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After a few minutes the councilor said, “Yevet, learn all you can with just your ears. Listen, and feel, but don’t move.” I smelled the pines, but the aroma was distant. I felt the coolness of the rock beneath me and touched the roughness. I knew by the texture that it was limestone that is so common in northern Arizona. I was tempted to reach down and touch the earth, but I remembered that my councilor had told me to sit still.

“Yevet, you may take off the blindfold,” she finally said.

I reached up and pulled the blind from my face. I caught my breath. I was perched on a rock at the edge of the Mogollon Rim, a canyon that stretches for miles! The trees below seemed blue at the bottom of the canyon. If I had moved, I would have fallen hundreds of feet into the trees at the bottom of the canyon. I had thought my councilor left me alone, but she was right there behind me with her hands stretched out, ready to stop me if I tried to move.

I sat there for a long time enjoying the panorama of beauty, thinking about the experience. I thought about the wonderful creations God has given us, including the canyon, the trees, the birds, the wind, the sky and the rocks. I thought about how wonderful it is to be able to see. Our eyes are magnificent blessings! I thought about how we can learn many things from our other senses, but vision makes it all worth it.

It wasn’t until today, as I remembered that experience, that I realized there is another kind of vision that makes everything come together. So often we wander through life in spiritual blindness. We see with our physical eyes, but we don’t see spiritual things. Often blind leaders, those who have no spiritual clue, lead us. We sit on precipices of danger and don’t know it because we are spiritually blind.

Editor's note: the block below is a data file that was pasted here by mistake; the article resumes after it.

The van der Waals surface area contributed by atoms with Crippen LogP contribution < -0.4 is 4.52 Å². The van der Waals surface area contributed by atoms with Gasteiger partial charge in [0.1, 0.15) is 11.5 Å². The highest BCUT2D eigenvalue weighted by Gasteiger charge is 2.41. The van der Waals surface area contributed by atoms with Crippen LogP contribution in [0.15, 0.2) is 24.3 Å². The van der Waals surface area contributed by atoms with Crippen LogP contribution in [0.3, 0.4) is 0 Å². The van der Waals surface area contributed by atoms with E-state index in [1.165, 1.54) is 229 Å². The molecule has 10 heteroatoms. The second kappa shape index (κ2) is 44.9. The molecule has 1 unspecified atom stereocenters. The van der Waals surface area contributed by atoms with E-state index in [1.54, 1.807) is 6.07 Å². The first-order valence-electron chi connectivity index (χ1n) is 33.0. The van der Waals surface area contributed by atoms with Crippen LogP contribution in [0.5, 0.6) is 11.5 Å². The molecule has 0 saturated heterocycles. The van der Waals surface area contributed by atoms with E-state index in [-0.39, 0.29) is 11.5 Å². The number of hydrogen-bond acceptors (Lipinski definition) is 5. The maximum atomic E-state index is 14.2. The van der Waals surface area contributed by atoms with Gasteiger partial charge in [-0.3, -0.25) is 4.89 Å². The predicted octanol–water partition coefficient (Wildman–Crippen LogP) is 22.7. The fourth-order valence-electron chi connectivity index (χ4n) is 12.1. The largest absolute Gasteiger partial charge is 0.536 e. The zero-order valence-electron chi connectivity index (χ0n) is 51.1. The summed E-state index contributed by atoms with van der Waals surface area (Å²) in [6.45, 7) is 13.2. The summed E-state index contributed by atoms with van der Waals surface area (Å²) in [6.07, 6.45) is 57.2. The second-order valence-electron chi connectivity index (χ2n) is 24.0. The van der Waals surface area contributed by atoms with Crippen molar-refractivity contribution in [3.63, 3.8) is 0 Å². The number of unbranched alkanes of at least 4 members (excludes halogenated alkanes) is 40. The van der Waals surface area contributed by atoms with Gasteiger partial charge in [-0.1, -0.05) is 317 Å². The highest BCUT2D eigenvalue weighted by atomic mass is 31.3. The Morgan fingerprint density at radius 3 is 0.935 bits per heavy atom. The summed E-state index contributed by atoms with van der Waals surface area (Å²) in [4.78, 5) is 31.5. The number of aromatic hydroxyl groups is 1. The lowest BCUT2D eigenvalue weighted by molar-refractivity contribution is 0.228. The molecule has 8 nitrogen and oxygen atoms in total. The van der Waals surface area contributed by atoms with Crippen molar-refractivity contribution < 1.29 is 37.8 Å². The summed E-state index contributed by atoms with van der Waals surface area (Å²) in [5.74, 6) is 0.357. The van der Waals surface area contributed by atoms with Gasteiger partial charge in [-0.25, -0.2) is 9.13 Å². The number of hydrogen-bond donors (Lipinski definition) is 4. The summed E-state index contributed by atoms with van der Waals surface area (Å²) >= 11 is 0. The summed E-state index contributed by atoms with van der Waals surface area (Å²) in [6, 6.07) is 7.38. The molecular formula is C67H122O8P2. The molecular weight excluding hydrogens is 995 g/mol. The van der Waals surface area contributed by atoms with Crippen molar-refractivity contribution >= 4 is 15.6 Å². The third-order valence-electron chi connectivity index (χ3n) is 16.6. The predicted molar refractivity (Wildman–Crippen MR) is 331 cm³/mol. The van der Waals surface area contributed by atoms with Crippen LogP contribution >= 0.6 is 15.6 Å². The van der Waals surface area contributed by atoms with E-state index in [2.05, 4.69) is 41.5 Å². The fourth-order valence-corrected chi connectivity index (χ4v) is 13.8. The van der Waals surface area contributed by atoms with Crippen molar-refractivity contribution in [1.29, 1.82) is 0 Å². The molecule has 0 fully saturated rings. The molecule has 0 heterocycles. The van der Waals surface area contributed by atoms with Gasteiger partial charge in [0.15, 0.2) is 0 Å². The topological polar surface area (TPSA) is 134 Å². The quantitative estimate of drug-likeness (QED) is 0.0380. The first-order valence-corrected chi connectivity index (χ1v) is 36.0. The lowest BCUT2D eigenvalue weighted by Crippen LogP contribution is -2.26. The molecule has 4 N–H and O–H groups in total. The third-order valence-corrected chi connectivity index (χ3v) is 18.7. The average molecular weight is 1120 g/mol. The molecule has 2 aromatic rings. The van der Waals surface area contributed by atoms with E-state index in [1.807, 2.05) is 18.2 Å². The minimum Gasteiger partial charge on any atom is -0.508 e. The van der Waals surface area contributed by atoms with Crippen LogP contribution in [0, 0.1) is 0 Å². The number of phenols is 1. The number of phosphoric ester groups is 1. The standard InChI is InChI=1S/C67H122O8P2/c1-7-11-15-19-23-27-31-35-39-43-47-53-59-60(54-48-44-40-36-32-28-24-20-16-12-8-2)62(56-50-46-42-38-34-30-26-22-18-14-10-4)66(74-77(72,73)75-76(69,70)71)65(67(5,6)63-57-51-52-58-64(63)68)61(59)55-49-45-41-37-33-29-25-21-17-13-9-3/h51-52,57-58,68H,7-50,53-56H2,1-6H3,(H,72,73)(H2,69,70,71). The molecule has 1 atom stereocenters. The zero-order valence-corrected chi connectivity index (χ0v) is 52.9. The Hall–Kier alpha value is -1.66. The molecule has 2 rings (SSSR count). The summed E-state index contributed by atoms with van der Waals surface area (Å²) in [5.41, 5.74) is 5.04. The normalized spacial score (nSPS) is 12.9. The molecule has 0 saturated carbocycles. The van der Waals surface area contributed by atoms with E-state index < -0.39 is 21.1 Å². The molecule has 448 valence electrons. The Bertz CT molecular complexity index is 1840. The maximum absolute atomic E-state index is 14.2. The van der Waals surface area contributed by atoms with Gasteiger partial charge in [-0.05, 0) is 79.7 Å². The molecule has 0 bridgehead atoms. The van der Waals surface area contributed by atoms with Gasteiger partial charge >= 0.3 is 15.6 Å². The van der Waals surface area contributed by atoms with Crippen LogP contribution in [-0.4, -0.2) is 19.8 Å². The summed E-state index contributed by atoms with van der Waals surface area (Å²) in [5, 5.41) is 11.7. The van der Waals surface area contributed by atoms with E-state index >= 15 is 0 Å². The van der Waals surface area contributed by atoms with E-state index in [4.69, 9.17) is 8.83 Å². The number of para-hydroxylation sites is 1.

Jesus, speaking of the Pharisees, said, “Let them alone: they be blind leaders of the blind. And if the blind lead the blind, both shall fall into the ditch” (Matthew 15:14).

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We have leaders in the media, in our schools, in our government and in our homes that are spiritually blind. They never think of where the trail may lead. They don’t consider the people who are depending on their leadership to bring them to safety. They are out there “doing their own thing, marching to their own drummer.” They are abandoning tried-and-true traditions that have always brought happiness for new morality, new definitions of the family and free expression. They don’t know the end of the trail. They are wearing blindfolds and leading blindfolded followers down the primrose path that will lead to destruction. What will they do when they set their follower on the edge of a cliff and walk away? Will they even get to the edge of the cliff before disaster strikes?